The Children’s Writers and Illustrator group, part of the Society of Authors has asked all of us to fill in an important questionnaire (link to Google doc at end of post). Children’s authors Bali Rai and Helena Pielchaty say that the group has met with representatives in the DfE about how to get the Government and Ofsted to recognise the value of libraries in schools and the impact of author visits on reading. The committee was advised that any letter sent to Sir Michael Wilshaw (Ofsted) would have to have evidence to back it up. This survey is to collect the evidence from all of us. We all know that author visits always generate interest in that author’s books, and reading, so I think we can all give a positive response to this. The responses need to be in by November 12th, please email them to email@example.com. Thank you. Link to survey here:https://docs.google.com/open?id=0B0ejuseTrf-3TkJndjNVMUdFZXc
A group of school librarians are planning to lobby parliament for school libraries to be made statutory. This protest is planned for October half term. This is not a demonstration but a lobby, so you will need to contact your MP in order to be part of this group, or you can come and show your solidarity. Barbara Band has organised a Facebook page – look for Mass Lobby for School Library Inspection. We feel that if school libraries were on the Ofsted Inspection Schedule then that would force schools to keep libraries open and to think about their provision. Please join us. A sample letter to write to your MP is in the box on the right. Follow the Facebook page or Twitter @schliblobby to keep in touch. If you are not on these, contact me via this page and I will put you in touch with the organisers so you can go on their mass email. Please publicise this as much as you can – we would love it if lots of us attend! This lobby is supported by both CILIP and the SLA. Thank you.
Following the publication of the Ofsted report on Moving English Forward there has been much discussion on the online internet group SLN about what this means for school librarians. At the London Association of Teachers of English last weekend led by an HMI Inspector, it was emphasised that school libraries would feature in inspections of whole school reading cultures where literacy was felt to be an issue. If attainment in English at GCSE and AL English are high, then the library will not need to be included. What will happen, I wonder, to schools who have problems with literacy, and don’t have school libraries any more? Is this finally the resurgence of school libraries that we have all been waiting for? What is your opinion – does this Ofsted report bring it any closer?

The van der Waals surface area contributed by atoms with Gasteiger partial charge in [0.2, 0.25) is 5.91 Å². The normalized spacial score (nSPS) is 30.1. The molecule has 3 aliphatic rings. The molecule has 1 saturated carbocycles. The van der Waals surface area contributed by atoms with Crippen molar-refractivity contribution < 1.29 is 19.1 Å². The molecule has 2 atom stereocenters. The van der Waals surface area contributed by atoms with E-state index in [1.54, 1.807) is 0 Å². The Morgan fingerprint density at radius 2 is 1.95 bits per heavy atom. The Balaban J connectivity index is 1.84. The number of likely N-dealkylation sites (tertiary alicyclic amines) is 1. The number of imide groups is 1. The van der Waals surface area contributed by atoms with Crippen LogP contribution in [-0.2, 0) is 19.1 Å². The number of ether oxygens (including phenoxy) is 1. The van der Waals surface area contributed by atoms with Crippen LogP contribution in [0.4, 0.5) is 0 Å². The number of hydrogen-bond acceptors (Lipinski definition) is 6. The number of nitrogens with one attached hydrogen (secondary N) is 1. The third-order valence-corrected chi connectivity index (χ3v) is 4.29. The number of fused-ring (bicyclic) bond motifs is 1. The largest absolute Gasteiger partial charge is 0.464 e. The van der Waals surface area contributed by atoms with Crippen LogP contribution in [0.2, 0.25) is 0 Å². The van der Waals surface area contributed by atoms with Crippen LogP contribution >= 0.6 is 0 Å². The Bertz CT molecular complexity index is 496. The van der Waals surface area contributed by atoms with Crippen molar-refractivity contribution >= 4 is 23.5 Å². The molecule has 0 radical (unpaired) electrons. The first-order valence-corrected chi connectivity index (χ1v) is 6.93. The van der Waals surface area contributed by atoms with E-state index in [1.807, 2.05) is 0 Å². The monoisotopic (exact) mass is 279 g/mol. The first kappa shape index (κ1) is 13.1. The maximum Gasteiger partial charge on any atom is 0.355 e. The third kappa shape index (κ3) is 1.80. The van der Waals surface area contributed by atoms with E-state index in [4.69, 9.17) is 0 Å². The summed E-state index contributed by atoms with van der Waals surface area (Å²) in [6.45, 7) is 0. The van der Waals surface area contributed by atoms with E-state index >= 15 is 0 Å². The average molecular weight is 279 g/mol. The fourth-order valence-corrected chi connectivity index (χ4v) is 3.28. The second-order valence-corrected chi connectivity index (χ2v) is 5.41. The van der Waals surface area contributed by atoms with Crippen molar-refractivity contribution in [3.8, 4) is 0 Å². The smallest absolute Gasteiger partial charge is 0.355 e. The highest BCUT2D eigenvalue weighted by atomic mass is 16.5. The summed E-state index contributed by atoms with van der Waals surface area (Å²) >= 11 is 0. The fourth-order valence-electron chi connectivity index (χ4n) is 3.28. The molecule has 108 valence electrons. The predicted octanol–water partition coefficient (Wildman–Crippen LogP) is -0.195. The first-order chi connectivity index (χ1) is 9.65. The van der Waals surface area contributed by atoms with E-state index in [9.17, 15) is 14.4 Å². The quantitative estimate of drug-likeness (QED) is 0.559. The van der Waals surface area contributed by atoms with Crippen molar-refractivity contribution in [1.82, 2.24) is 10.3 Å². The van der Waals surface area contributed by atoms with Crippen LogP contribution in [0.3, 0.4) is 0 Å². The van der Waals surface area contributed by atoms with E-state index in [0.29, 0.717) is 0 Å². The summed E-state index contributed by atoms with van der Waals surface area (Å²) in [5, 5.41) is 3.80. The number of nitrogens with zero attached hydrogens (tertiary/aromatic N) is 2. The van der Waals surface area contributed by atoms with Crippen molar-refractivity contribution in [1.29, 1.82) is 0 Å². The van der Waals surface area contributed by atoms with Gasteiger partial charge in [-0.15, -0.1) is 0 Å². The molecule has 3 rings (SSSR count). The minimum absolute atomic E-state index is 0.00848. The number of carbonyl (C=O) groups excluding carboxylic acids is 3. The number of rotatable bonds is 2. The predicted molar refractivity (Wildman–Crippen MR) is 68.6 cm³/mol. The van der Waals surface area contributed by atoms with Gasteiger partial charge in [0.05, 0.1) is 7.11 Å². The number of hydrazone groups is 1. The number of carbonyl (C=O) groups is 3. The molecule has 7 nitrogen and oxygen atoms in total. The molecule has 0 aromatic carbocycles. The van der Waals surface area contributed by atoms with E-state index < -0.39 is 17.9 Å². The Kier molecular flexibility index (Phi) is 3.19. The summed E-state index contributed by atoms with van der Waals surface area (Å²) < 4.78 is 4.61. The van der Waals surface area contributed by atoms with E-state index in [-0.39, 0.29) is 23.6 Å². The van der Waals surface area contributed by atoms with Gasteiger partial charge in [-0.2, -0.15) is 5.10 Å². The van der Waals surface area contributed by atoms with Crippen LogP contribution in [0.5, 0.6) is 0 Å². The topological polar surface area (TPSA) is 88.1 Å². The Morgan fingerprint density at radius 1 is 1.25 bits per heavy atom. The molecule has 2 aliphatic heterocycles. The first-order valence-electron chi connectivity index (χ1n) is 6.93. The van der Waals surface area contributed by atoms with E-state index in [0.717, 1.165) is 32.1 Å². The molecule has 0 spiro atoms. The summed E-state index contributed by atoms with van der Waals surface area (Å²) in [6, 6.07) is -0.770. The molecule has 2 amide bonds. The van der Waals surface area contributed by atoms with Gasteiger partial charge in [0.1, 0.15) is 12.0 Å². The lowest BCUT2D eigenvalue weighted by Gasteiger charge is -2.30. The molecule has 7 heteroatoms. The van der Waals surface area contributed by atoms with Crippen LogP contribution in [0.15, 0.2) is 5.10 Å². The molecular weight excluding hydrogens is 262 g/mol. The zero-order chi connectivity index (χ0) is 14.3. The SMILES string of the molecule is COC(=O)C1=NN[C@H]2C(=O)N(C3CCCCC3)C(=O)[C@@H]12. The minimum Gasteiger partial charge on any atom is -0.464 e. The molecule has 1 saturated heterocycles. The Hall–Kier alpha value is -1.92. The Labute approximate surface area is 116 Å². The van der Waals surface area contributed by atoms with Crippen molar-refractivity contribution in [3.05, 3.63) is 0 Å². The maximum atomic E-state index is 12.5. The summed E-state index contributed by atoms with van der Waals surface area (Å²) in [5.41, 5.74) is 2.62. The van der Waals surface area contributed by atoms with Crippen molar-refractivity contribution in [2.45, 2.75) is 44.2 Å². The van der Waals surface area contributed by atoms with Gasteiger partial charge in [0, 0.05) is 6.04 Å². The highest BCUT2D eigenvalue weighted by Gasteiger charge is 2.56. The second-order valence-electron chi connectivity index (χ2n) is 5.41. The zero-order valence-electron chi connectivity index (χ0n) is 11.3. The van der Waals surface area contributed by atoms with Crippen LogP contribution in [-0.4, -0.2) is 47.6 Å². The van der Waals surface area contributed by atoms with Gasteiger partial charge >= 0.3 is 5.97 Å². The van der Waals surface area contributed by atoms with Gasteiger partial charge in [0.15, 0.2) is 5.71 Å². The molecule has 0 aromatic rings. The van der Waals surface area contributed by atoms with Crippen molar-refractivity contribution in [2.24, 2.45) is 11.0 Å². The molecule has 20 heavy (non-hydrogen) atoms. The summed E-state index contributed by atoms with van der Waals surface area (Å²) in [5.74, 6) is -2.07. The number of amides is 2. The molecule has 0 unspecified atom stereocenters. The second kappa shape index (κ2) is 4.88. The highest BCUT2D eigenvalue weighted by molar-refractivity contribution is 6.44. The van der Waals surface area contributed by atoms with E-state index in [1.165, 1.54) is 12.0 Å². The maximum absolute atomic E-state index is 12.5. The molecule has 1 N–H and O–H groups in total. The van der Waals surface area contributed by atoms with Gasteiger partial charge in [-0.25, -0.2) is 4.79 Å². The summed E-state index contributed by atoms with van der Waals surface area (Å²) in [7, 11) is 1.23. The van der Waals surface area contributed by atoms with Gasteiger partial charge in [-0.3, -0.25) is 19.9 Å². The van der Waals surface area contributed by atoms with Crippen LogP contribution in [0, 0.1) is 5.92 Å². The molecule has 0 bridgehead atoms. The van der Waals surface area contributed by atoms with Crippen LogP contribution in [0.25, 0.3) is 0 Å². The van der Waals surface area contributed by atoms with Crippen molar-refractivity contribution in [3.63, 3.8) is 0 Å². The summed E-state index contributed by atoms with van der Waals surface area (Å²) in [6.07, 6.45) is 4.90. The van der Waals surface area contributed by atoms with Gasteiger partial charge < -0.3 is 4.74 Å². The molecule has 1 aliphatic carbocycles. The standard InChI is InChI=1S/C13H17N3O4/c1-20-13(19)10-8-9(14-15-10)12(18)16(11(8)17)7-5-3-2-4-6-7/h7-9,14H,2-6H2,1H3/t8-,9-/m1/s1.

Ofsted have made a really positive mention of school libraries, and the effect they have on literacy, in their latest report entitled: ‘Removing barriers to literacy’. This is the extract, from paragraph 100. ‘The primary and secondary schools visited emphasised the school library as contributing markedly to improving literacy skills. All the schools visited had well-resourced libraries, often with computerised loan systems and facilities for accessing learning resources on an intranet. Libraries in the secondary schools were often open for much longer than the school day. This enabled students to complete their homework on the school’s computers before and after school. The enthusiasm and responsiveness of the librarian generally had a direct impact on the attitudes of the students towards the library and reading.’
If Ofsted feel that the library is so important for literacy – and this is a pretty strong endorsement – isn’t it about time that school libraries were inspected by Ofsted, and the lack of a library made a point of failure for a school?